Why It's So Difficult For Presidents To Ask For Less Energy Use
The presidential candidates have their plans to deal with energy issues, but none of them are asking Americans to use less.
Maybe that’s because they remember what happened to President Jimmy Carter when he called for conservation during the energy crisis in the 1970s.
Here & Now‘s Robin Young speaks with Meg Jacobs of Princeton University about her new book on the energy crisis and how history may be shaping presidential candidates’ respective approaches to energy concerns.
Interview Highlights: Meg Jacobs
On what the energy climate was like in the late-1970s
“It got bad, and there was a sense of chaos. There was a sense that America as the country had known it was coming to an end, and this led to a frantic rush to the pumps to tank up wherever possible. And people were carrying around a month’s supply of gasoline in their tanks rather than in tanks in the ground, which of course made the shortage worse. And as you say, this led to heightened tensions on the gas lines. There were fist fights, there were even, in a couple cases, murders. One man stabbed another to death in front of his pregnant wife.”
On why people were outraged about having to cut back on energy use
“I think it was the message itself. It’s not something common that we hear, presidents appealing to Americans to cut back, to live in a more thrifty fashion, to conserve. And Jimmy Carter was quite courageous in tackling the problem head on. He appeared in a cardigan sweater a couple of weeks into office and said frankly to the American people that their lives were going to have to change, that they were going to need to dial down their thermostats, they were going to have to carpool, they would have to use mass transit and they were going to have to fundamentally rethink the way that they had lived a life of abundance throughout much of the post-war years.”
“It’s not something common that we hear, presidents appealing to Americans to cut back, to live in a more thrifty fashion, to conserve. And Jimmy Carter was quite courageous in tackling the problem head on.”– Meg Jacobs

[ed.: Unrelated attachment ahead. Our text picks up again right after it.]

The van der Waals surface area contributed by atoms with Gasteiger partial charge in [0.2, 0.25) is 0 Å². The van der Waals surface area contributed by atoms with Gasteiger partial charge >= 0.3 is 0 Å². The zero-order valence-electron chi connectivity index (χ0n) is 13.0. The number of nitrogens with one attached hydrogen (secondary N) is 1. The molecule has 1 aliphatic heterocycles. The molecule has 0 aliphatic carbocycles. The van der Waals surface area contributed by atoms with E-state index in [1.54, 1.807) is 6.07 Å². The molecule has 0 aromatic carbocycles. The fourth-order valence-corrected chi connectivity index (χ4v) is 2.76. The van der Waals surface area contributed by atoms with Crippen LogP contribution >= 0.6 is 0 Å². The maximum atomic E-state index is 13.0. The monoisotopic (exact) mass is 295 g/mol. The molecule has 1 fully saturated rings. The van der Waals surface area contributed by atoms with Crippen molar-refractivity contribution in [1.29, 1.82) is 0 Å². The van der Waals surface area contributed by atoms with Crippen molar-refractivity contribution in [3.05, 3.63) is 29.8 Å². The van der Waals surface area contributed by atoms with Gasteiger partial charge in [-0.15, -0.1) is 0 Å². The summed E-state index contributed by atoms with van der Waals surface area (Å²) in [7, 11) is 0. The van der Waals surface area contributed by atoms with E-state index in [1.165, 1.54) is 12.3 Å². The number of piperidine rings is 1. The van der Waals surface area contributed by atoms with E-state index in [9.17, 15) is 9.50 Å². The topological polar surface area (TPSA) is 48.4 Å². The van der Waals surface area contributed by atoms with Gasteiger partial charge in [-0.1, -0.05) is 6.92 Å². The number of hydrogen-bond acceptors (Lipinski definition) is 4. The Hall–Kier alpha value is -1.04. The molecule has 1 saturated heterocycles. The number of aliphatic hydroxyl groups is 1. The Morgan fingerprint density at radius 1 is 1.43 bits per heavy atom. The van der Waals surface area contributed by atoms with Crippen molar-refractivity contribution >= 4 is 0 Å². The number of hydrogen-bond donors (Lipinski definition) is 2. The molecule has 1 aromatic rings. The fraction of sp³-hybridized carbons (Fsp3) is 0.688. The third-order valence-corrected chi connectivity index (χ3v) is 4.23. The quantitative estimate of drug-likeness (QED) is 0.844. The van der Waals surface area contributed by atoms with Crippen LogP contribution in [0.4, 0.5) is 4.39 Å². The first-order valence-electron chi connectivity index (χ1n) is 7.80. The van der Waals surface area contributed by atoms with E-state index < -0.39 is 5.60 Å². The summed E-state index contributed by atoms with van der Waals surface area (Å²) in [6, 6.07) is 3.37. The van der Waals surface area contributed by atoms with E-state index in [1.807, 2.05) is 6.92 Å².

On how Carter’s efforts hurt his 1980 re-election bid
“When Reagan runs in 1980, he’s able to use the energy crisis and the gas lines and the shortages as exhibit A for why government has failed, and why government as a whole is not a solution to our national problems. He is able to capitalize on the sense of frustration that Washington can no longer provide. He wins in a landslide. And out goes conservation and in comes a president who’s much more a champion of full on production – that’s an early version of drill, baby, drill. And when we are not able to supply enough of our own fuel, Reagan calls for a greater military presence in the Gulf.
Reagan says that the way to a more abundant future is to get rid of all kinds of regulations on the energy industry, to environmental regulations, to price controls, and the very first thing he does, through executive order, is repeal the price controls and allocation measures that were in place in the 1970s.”
On the energy crisis’ long-term impact
“I think one of the lasting legacies of the energy crises and the failure to solve it in the 70s, was the way it undercut confidence in our government to solve any of our problems, so if Watergate and Vietnam taught us that our president’s lie and we can’t trust them, then the energy crisis taught Americans that government didn’t work. And that was one of the lasting legacies, which I believe, today, makes it difficult for us to make arguments that government can play an effective role as we transition to a new energy economy.”
Watch President Jimmy Carter’s First Energy Address
Music From This Segment
- Meg Jacobs, research scholar at Princeton University and author of “Panic At The Pump: The Energy Crisis and the Transformation of American Politics.” She tweets @megjacobs100.
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